Manchester United: Ranking the Top Candidates To Replace Sir Alex Ferguson

Kevin HoughContributor IDecember 15, 2010

Manchester United: Ranking the Top Candidates To Replace Sir Alex Ferguson

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    MANCHESTER, ENGLAND - DECEMBER 07:  Manchester United Manager Sir Alex Ferguson looks on prior to the UEFA Champions League Group C match between Manchester United and Valencia at Old Trafford on December 7, 2010 in Manchester, England.  (Photo by Clive M
    Clive Mason/Getty Images

    Eleven League Titles, two Champions Leagues, five FA Cups, four League Cups, one UEFA Cup Winners Cup, one Super Cup, one Intercontinental Cup and one FIFA World Cup, and he’s not finished yet! That constitutes the remarkable haul of Sir Alex Ferguson during his 24-year spell in charge of Manchester United.

    Despite declaring himself too old to retire, the paradox won’t be lost on many. Ferguson will turn 70 next year as well as celebrating 25 years at the helm of the Old Trafford club. United’s hierarchy will soon face the task of sourcing his replacement, an appointment that could define the future of the most successful club of the Premier League era. In fact, it’s such a task, I almost feel duty bound to give them a little help!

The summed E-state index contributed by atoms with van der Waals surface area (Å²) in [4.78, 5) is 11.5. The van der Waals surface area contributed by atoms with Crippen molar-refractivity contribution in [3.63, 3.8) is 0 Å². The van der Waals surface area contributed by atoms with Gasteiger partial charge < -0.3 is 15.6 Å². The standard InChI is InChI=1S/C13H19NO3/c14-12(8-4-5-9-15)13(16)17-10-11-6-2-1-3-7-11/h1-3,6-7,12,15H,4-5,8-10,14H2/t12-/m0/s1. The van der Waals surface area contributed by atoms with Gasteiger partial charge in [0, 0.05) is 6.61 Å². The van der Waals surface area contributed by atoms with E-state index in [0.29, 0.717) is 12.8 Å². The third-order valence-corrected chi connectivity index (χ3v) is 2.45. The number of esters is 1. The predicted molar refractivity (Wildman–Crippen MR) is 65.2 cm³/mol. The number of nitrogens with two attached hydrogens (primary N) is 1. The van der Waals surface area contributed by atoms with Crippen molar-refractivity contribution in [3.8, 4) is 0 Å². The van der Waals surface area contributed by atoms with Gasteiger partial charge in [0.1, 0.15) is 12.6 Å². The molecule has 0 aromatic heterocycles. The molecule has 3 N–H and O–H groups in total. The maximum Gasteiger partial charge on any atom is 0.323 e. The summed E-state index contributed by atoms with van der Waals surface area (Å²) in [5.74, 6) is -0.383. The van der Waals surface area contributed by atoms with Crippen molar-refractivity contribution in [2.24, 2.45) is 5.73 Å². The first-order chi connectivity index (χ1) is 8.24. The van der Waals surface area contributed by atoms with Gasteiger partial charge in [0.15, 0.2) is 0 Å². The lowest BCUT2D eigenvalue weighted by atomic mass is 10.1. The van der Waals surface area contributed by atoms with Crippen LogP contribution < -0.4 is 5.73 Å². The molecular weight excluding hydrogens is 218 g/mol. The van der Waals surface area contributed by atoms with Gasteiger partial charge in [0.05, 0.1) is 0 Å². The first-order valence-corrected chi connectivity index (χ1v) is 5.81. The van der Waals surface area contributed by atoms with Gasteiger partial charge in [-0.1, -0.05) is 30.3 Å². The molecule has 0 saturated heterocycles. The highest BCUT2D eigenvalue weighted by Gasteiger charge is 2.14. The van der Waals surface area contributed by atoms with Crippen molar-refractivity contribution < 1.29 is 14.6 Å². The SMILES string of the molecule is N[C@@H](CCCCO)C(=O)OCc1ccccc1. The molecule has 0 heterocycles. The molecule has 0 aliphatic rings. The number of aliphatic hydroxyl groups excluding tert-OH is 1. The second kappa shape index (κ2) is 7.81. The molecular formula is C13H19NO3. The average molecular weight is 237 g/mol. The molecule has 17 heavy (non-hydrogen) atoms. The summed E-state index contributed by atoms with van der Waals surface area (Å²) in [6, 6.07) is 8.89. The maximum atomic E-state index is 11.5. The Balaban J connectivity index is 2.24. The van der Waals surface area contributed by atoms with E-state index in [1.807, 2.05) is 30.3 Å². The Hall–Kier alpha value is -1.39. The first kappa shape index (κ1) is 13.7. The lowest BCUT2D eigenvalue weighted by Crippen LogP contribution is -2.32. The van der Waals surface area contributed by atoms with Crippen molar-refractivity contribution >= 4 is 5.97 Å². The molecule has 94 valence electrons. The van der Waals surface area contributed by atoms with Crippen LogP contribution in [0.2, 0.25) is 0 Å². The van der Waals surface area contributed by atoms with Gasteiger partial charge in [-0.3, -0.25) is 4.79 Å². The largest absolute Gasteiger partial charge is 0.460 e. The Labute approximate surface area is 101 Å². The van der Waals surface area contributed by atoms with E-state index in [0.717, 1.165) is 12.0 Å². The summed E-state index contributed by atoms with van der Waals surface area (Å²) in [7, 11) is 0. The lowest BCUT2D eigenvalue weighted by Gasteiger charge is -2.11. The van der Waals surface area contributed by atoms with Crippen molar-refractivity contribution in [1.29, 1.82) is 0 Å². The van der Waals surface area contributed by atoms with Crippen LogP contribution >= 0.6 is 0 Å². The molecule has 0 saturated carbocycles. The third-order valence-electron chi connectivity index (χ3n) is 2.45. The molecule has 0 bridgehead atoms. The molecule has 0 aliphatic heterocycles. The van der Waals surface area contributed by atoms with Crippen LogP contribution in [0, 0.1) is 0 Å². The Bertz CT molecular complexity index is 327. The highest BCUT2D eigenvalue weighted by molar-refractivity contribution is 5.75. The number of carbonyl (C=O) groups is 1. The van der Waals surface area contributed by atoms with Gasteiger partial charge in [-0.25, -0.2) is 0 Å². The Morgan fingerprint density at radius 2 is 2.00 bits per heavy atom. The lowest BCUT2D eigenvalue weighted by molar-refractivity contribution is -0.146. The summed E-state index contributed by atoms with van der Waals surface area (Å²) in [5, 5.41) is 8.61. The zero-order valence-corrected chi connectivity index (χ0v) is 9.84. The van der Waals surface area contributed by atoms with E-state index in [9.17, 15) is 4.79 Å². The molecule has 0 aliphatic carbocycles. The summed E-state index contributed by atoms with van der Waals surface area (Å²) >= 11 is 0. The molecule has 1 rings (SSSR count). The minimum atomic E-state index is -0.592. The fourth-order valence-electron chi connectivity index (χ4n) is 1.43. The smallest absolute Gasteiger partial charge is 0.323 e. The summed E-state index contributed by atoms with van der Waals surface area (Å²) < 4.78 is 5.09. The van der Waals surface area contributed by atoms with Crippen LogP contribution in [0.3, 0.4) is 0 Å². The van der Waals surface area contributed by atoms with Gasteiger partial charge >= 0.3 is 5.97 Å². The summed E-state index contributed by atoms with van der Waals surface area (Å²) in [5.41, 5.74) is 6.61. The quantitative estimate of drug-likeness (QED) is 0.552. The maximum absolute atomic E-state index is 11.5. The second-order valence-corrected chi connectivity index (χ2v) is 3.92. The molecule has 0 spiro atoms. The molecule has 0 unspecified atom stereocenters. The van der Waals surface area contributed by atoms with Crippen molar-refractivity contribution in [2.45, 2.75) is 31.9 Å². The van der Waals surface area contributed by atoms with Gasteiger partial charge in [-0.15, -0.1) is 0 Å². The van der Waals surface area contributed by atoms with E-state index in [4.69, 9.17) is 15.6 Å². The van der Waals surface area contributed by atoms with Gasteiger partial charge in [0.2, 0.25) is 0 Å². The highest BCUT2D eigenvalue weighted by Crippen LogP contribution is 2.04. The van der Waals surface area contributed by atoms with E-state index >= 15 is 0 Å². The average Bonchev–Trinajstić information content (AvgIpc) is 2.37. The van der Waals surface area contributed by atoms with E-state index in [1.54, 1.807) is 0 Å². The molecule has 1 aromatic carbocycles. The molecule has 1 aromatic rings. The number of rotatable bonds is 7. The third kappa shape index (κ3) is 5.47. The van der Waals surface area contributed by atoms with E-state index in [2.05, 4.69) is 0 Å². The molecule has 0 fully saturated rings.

So who are the possible incumbents when Sir Alex finally abdicates his post?

Steve McLaren

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    LONDON - APRIL 15:  Steve McLaren is seen during the HMV Football Extravaganza to Honour Denis Law at the Hilton Park Lane on April 15, 2008 in London, England.  (Photo by Chris Jackson/Getty Images)
    Chris Jackson/Getty Images

    On the face of it, the former No. 2 might seem a strange choice. Despite failure in charge of England, the rest of Steve McLaren’s CV looks impressive. He led unfashionable Middlesbrough into Europe and a UEFA Cup final and became the first English man to win a league title since 1996 when he won this year’s Eredivise with FC Twente. That experience of European football, not to mention the thick skin gained from his time in England, might well stand to him.

Steve Bruce

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    SUNDERLAND, ENGLAND - DECEMBER 05:  Sunderland Manager Steve Bruce issues instructions during the Barclays Premier League match between Sunderland and West Ham United at the Stadium of Light on December 5, 2010 in Sunderland, England.  (Photo by Alex Live